Tuesday, March 10, 2015

Hatred of Democracy by Jacques Ranciere

The ‘government of anybody and everybody’ is bound to attract the hatred of all those who are entitled to govern men by their birth, wealth or science. Today it is bound to attract this hatred more radically than ever, since the social power of wealth no longer tolerates any restrictions on its limitless growth, and each day its mechanisms become more closely articulated to those of State action. The pseudo-European Constitution testifies to this. State power and the power of wealth tendentially unite in a sole expert management of monetary and population flows. Together they combine their efforts to reduce the spaces of politics. But reducing these spaces, effacing the intolerable and indispensable foundation of the political in the ‘government of anybody and everybody’, means opening up another battlefield. It means witnessing the resurgence of a new radicalized figure of the power of birth and kinship. No longer the power of former monarchists and aristocrats, but that of the peoples of God.

This power may openly assert itself in the terror practiced by a radical Islam against Democracy identified with States of oligarchic law. It may also bolster the oligarchic State at war with this terror in the name of a democracy assimilated, by American evangelists, to the liberty of fathers obeying the commandments of the Bible and armed for the protection of their property. In France, it can be invoked against democratic perversion to safeguard the principle of kinship, a principle that some leave in an indeterminate generality, but others unceremoniously identify with the law of the people instructed by Moses in the word of God.

Destruction of democracy in the name of the Quran;  bellicose expansion of democracy identified with the implementation of the Decalogue; hatred of democracy assimilated to the murder of the divine pastor – all these contemporary figure have at least one merit. Through the hatred they manifest against democracy, and in its name, and through amalgamations to which they subject its notion, they oblige us to rediscover the singular power that is specific to it.

Democracy is neither a form of government that enables oligarchies to rule in the name of the people, nor is it a form of society that governs the power of commodities. It is the action that constantly wrests the monopoly of public life from oligarchic governments, and the omnipotence over lives from the power of wealth. It is the power that, today more than ever, has to struggle against the confusion of these powers, rolled into one and the same law of domination. Rediscovering the singularity of democracy means also being aware of its solitude. Demands for democracy were for a long time carried or concealed by the idea of a new society, the elements of which were allegedly being formed in the very heart of contemporary society. That is what ‘socialism’ designated: a vision of history according to which the capitalist forms of production and exchange constituted the material conditions for an egalitarian society and its worldwide expansion. It is this vision that even today sustains the hope of a communism or a democracy of the multitude: the notion that the increasingly immaterial forms of capitalist production concentrated in the universe of communication are, from this moment on, to have formed a nomadic population of ‘producers’ of a new type; to have constituted a collective intelligence, a collective power of thought, affects and movements of bodies that is liable to explode apart the barriers of the Empire. Understanding what democracy means is to renounce this faith.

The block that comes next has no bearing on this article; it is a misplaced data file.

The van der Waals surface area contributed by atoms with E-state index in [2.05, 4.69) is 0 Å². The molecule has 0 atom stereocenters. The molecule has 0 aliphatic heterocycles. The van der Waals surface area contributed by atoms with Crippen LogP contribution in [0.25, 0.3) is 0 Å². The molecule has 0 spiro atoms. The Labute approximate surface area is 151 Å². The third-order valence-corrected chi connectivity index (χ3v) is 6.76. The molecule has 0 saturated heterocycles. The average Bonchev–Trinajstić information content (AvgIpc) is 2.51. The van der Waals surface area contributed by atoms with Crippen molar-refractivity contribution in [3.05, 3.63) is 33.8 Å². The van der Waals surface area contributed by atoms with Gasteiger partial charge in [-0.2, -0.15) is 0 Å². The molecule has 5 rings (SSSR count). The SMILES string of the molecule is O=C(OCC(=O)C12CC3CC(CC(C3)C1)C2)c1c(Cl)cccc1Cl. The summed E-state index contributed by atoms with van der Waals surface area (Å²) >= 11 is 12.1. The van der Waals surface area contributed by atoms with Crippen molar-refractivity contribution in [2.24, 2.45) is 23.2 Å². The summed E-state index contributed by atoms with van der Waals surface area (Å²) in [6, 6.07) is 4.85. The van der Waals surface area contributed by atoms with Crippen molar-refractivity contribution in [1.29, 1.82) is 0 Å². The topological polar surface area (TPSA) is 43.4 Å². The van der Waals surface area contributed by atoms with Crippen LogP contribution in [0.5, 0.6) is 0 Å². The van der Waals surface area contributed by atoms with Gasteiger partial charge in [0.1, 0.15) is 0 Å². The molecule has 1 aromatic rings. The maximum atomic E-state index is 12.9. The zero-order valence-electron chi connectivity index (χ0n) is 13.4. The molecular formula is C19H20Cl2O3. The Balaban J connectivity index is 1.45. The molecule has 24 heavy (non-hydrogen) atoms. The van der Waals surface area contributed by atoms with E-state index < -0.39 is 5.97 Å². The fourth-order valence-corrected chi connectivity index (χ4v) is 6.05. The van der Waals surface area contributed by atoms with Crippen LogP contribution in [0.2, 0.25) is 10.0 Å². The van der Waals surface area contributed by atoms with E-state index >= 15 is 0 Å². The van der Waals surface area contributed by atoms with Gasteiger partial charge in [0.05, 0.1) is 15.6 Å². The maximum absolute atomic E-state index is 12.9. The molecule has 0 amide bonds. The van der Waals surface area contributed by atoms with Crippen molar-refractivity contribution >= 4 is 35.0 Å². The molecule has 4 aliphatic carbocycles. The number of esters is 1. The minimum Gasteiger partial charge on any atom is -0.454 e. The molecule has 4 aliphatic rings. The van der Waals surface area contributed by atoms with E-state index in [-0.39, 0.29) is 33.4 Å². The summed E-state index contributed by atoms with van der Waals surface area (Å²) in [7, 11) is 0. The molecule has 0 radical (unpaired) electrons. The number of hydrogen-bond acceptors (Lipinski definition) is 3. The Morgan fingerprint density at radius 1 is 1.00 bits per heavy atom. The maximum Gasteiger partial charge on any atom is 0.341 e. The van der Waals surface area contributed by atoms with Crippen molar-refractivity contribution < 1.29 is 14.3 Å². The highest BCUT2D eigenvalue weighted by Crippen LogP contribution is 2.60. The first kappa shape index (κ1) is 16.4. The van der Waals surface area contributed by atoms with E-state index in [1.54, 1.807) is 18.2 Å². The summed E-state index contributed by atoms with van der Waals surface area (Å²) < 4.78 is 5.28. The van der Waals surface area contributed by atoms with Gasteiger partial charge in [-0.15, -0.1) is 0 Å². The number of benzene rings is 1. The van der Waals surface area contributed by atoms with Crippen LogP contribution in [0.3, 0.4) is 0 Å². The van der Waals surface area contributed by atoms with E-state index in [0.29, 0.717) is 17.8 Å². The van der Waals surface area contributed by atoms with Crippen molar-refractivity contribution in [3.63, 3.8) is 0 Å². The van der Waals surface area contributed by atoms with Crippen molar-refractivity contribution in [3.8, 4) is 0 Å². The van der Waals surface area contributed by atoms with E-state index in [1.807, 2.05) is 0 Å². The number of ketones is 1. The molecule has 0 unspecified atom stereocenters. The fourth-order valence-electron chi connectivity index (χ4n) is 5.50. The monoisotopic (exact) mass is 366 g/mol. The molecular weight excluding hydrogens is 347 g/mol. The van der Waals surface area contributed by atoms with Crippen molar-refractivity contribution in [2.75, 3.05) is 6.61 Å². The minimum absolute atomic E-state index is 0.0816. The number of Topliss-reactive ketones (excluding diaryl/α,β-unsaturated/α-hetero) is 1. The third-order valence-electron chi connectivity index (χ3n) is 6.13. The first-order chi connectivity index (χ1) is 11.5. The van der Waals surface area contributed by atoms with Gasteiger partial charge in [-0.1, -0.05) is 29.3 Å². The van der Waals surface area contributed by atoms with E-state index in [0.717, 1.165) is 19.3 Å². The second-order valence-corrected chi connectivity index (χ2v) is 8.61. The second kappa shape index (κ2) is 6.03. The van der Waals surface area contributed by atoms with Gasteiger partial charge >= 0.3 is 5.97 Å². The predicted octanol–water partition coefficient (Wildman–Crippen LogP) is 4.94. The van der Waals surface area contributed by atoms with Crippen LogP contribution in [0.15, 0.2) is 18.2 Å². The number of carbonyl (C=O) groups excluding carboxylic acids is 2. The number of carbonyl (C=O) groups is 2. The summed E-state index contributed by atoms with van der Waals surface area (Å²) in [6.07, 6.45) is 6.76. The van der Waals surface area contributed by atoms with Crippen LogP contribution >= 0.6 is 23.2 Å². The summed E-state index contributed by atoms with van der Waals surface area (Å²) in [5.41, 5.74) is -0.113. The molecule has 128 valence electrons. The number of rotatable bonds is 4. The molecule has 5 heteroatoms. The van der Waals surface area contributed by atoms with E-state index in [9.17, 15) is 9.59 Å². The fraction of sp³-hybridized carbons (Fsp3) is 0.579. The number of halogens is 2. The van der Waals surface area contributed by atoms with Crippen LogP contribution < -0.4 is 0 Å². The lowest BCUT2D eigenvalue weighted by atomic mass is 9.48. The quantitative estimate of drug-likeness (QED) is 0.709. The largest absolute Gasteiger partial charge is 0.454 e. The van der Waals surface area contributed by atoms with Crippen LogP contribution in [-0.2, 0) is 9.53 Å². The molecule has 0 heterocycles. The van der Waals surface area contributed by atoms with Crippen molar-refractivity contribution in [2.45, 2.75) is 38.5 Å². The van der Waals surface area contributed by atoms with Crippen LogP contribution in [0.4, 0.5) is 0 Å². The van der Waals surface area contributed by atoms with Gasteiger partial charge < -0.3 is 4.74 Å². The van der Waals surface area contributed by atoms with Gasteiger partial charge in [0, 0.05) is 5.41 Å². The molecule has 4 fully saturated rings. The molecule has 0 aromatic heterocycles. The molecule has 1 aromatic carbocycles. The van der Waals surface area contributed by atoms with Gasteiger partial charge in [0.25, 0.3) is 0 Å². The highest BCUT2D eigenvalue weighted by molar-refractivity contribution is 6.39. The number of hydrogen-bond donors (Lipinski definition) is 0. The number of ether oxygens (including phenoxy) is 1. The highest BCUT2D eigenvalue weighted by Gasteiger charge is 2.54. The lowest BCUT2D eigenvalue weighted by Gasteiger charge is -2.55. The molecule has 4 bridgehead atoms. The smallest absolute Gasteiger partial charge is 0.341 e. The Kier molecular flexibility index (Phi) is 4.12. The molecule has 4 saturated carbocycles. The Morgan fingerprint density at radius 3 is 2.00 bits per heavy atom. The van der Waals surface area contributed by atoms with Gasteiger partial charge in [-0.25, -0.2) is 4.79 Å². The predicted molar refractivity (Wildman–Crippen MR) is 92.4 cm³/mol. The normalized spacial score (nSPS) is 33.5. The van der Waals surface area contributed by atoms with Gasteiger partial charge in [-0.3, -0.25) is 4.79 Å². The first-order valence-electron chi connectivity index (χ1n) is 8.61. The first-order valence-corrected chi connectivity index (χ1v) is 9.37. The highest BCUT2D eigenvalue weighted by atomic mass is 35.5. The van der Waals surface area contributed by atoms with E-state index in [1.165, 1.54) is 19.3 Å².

The collective intelligence produced by a system of domination is only ever the intelligence of that system. Unequal society does not carry any equal society in its womb. Rather, egalitarian society is only ever the set of egalitarian relations that are traced here and now through singular and precarious acts. Democracy is as bare in its relation to the power of wealth as it is to the power of kinship that today comes to assist and to rival it. It is not based on any nature of things nor guaranteed by any institutional form. It is not born along by any historical necessity and does not bear any. It is only entrusted to the constancy of its specific acts. This can provoke fear, and so hatred, among those who are used to exercising the magisterium of thought. But among those who know how to share with anybody and everybody the equal power of intelligence, it can conversely inspire courage, and hence joy.

1 comment:

  1. [Note 50] The word ‘liberalism’ lends itself today to all sorts of confusions. The European left use it in order to avoid the taboo word of capitalism. The European right use it to designate a vision of the world where the free market and democracy go hand-in-hand. The American evangelical right, for whom a liberal is a leftist destroyer of religion, family and society, reminds us opportunely that these two things are quite different. The weight of a ‘communist’ China in a free market and in the financing of American debt, advantageously combining as it does the advantages of liberty and those of its absence, testifies to this in another manner. The French term liberalisme can refer both to political liberalism and to economic neoliberalism.